US contractor wants Abu Ghraib lawsuit scrapped
A US military contractor that allegedly orchestrated torture at notorious Abu Ghraib prison in Iraq is trying to have a federal judge dismiss a lawsuit lodged against it.
The Virginia-based CACI Premier Technology, which has been sued by four former Iraqi inmates, said Friday its employees were working under military control in wartime and that their actions can’t be questioned in a federal court.
The four Iraqi inmates said they were tortured by the contractor officers ahead of interrogations. They said they were beaten and sexually abused, given electrical shocks and suffered sleep and oxygen deprivation as well as forced nudity.
A court scrapped the lawsuit in 2013 on different grounds, but a federal appeals court has revived the case.
The federal judge at the hearing at the US District Court in Alexandria, Virginia, said Friday he would need more time to think about whether to dismiss the lawsuit against CACI.
The hearing concentrated on the so-called political question doctrine which says a court cannot rule on political, rather than legal, matters.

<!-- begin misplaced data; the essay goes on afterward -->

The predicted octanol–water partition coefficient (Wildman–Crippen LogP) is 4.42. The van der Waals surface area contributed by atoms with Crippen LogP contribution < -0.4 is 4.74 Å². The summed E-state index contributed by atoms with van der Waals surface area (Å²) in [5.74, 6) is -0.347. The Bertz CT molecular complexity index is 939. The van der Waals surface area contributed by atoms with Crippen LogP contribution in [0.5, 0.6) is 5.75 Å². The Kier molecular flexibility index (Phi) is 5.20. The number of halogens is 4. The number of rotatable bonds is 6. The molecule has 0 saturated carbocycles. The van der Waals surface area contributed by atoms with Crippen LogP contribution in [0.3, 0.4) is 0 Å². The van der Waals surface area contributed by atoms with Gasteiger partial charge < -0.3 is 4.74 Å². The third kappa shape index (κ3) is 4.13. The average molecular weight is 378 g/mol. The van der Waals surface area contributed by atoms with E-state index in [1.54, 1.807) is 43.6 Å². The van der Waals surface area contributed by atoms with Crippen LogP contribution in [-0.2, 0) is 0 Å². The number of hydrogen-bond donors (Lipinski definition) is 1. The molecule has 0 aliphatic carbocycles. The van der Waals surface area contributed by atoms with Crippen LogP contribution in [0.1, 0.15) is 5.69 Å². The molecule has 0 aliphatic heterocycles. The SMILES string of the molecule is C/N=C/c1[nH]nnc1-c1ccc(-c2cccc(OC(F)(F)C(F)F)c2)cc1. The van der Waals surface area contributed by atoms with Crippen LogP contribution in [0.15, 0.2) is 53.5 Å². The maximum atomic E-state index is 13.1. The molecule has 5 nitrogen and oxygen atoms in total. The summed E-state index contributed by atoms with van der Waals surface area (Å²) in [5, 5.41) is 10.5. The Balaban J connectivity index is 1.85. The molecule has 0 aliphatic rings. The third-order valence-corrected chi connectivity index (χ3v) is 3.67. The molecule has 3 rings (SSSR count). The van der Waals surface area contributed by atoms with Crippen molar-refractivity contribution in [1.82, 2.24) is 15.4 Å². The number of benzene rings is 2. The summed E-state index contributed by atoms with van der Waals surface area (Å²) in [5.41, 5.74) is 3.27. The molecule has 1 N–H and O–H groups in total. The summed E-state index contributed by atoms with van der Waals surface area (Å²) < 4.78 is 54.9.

“The military exercised complete control. These interrogation techniques were permitted,” said defense lawyer John O’Connor. “There has to be a plan for every interrogation.”
However, lawyers for the detainees asserted that CACI interrogators had effectively gone rogue because of a “profound command vacuum” that existed at Abu Ghraib.
They called on the judge not to confuse the “legitimate authority to lawfully interrogate individuals” with a “license to torture”.
“It is undisputed that there was a command vacuum when these vicious abuses occurred,” said Baher Azmy, the legal director of the Center for Constitutional Rights and a lawyer for the detainees.
“None of them were authorized by the military,” Azmy noted.
The abuses of Abu Ghraib detainees committed by the US Army and the CIA first came to light in reports published in late 2003. The following year, photos emerged depicting the human rights violations including physical and sexual abuse, torture, rape, sodomy, and murder.
Between May 2004 and March 2006, some US soldiers were convicted in courts-martial for the violations committed from 2003 to 2004.